We have K95 & KN95 in our range which we have checked and vetted for authenticity

Certified FFP2 & FFP3 Face Masks/Respirators

A respirator is a type of PPE (personal protective equipment). It prevents the wearer from inhaling aerosols (dust, smoke, mist) as well as vapors or gases (disinfectants, anesthetic gases) that are health hazards. It also protects the wearer from airborne infectious agents i.e. against contamination by a virus such as coronavirus, SARS, H1N1, etc.

Respirators consist of a facepiece and a filtering device. Sometimes the filter element is integrated into the facepiece. Filtering respirators can sometimes also be equipped with an exhalation valve to improve user comfort. The valve prevents condensation inside the mask, misting on the glasses and helps the user breathe in and out easily.
It should be noted that respirators also protect those who wear them from inhaling “droplets” of infectious agents

Respirators: these masks are tested in the direction of inspiration (from outside to inside). They must meet the following regional standards:

European standard EN 149: 2001. According to this standard, there are three classes of disposable particulate respirators:
   o FFP1: the least filtering of the three masks with a filtration of at least 80% and leakage to  the inside of maximum 22%; mainly used as a dust mask (home renovations etc).

   o FFP2: minimum 94% filtration percentage and maximum 8% leakage to the inside; mainly used in construction, agriculture, the pharmaceutical industry and by healthcare professionals against influenza viruses or respiratory illnesses and most recently the new coronavirus.

  o FFP3: minimum filtration percentage of 99% and maximum 2% leakage to the inside; it is the most filtering mask of the FFPs and protects against very fine particles such as asbestos.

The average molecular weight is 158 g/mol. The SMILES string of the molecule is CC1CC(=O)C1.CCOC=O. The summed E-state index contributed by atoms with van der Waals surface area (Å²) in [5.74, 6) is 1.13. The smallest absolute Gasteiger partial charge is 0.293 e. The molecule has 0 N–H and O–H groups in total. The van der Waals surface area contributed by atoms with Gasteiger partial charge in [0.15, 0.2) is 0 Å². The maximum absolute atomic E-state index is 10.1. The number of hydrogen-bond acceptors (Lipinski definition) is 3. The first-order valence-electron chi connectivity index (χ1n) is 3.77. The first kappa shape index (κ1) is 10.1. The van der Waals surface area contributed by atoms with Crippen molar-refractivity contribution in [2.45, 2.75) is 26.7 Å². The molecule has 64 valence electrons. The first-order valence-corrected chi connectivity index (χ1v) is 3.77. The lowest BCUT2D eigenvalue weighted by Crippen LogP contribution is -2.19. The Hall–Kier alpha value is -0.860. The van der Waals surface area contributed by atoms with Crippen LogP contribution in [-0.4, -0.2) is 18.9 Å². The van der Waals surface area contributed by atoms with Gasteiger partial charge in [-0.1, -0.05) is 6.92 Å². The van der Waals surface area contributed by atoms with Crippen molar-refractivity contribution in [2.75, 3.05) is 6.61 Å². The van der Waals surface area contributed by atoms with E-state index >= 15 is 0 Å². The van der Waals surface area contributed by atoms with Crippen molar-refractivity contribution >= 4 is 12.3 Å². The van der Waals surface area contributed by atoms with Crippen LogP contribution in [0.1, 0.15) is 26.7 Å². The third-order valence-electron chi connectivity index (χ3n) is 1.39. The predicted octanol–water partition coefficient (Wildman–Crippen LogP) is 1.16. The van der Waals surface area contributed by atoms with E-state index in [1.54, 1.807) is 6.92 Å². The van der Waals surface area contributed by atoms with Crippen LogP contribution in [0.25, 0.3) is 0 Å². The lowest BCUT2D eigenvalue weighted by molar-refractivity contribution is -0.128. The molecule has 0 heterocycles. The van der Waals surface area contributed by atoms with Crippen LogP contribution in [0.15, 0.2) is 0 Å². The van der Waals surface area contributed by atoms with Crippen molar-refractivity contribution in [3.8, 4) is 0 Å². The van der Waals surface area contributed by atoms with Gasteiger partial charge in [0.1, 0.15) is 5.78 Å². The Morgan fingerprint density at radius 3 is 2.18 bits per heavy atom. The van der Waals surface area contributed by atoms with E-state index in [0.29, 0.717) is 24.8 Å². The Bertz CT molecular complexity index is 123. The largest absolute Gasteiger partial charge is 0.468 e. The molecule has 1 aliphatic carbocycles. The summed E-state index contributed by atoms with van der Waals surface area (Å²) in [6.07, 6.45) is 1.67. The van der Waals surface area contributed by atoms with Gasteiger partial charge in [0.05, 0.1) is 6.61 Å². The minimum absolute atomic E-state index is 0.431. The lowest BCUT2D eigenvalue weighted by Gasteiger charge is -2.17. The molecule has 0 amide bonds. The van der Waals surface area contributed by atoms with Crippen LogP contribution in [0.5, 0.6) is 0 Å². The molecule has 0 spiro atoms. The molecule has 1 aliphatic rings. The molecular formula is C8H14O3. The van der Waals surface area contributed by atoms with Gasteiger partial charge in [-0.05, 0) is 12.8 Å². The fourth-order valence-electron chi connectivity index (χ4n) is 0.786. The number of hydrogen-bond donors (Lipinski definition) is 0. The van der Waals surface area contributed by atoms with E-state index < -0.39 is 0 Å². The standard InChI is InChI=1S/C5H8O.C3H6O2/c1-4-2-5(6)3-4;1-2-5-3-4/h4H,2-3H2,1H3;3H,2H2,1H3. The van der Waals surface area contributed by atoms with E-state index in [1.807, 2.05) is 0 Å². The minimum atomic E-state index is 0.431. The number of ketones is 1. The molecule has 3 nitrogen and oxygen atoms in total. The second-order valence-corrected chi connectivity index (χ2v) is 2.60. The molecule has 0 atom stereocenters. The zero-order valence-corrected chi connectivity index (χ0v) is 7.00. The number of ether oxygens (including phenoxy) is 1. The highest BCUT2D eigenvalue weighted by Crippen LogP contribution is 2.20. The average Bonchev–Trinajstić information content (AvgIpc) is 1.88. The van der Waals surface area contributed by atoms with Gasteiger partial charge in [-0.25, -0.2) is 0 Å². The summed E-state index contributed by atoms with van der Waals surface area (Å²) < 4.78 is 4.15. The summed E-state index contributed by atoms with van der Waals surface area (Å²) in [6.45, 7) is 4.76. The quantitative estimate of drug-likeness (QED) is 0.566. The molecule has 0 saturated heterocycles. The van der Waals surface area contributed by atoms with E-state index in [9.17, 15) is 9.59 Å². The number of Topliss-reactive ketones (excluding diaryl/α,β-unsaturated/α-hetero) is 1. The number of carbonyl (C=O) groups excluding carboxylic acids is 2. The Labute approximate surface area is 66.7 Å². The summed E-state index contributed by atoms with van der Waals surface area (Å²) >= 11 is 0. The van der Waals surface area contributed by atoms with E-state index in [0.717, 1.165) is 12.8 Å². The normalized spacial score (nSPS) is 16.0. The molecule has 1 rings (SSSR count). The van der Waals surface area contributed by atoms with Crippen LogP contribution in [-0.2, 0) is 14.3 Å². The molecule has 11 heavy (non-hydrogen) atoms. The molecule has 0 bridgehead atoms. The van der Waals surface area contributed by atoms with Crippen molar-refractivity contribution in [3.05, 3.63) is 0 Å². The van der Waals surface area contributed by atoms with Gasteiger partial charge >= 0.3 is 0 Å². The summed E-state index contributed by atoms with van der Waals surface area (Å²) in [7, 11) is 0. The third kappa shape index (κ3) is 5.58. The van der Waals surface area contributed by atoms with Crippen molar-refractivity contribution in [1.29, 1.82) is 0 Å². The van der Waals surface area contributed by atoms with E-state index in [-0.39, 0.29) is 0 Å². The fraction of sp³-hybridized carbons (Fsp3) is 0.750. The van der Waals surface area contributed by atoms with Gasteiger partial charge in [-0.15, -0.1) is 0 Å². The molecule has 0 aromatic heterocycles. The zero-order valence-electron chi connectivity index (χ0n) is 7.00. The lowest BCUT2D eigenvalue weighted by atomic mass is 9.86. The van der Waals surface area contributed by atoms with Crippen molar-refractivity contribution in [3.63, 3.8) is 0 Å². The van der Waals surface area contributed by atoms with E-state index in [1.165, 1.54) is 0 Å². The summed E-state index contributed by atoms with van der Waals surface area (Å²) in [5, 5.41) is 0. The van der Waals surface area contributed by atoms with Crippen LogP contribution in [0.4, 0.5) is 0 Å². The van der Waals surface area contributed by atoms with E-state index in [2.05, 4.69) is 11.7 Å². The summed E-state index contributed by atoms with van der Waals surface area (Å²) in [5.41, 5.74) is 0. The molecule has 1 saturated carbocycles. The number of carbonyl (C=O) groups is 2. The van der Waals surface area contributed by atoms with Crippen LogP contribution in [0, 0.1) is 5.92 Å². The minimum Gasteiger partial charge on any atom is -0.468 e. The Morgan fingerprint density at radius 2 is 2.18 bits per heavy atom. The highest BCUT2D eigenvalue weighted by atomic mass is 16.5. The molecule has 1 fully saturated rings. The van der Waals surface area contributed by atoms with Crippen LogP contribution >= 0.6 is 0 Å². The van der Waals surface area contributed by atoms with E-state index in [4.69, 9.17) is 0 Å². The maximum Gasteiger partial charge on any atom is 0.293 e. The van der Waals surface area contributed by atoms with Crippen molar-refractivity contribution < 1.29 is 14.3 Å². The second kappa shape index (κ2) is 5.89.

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Full and Half Face Respirators

Both full face and half face, cover your mouth and nose and contain a built-in valve that helps you in breathing out and breathing in easily while keeping the contaminated air out of the mask. Filters, pre-filters and cartridges are attached to the mask from outside to capture gases, vapours and particles.

These masks are reusable and are best suited for industrial applications like – painting, heavy cleaning, welding, manufacturing works. These are the similarities but what are the differences between these 2 types of masks.

Full Face Respirators 
A full face mask is apt in protecting your entire face and it provides better sealing as it seals around the entire face which is easier than sealing around nose and mouth. These masks are designed to protect the sensitive membranes of nose, eyes, throat and mouth. While doing, cutting, paintwork, spraying, or in an environment with fine or flying particles it will be better to use a full face respirator/mask to shield your entire face and provide eye protection.

Half Face Respirators
These are appropriate to use if there’s a requirement of wearing other protective equipment with it. If you wear prescriptive glasses then use half-face respirators. You don’t need to remove hard hats and these masks are compatible with a wide range of other protective equipment. Half face respirators cover only the lower half of the face, nose and mouth 

So Which Mask Should You Choose?

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Surgical Type IIR Masks

Use mainly in medical and healthcare environments where social distancing is generally possible and direct contact with others is limited - should not really be used for everyday general use

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Fabric Face Covering

Use for low contact, non medical environments where social distancing is generally easy to maintain and there is no requirement for the job role in a H&S perspective. Great for general and everyday use.

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N95 & KN95

Use in non-medical situations where there is a higher level of contact with others, where social distancing is not always possible and where the user wants a higher level of protection and the requirement is not for certified PPE

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FFP2 & FFP3 Respirators

Use in Medical and Industrial type settings where certified PPE is required for H&S reasons as part of the role or risk assessment of the task being undertaken - not for everyday general use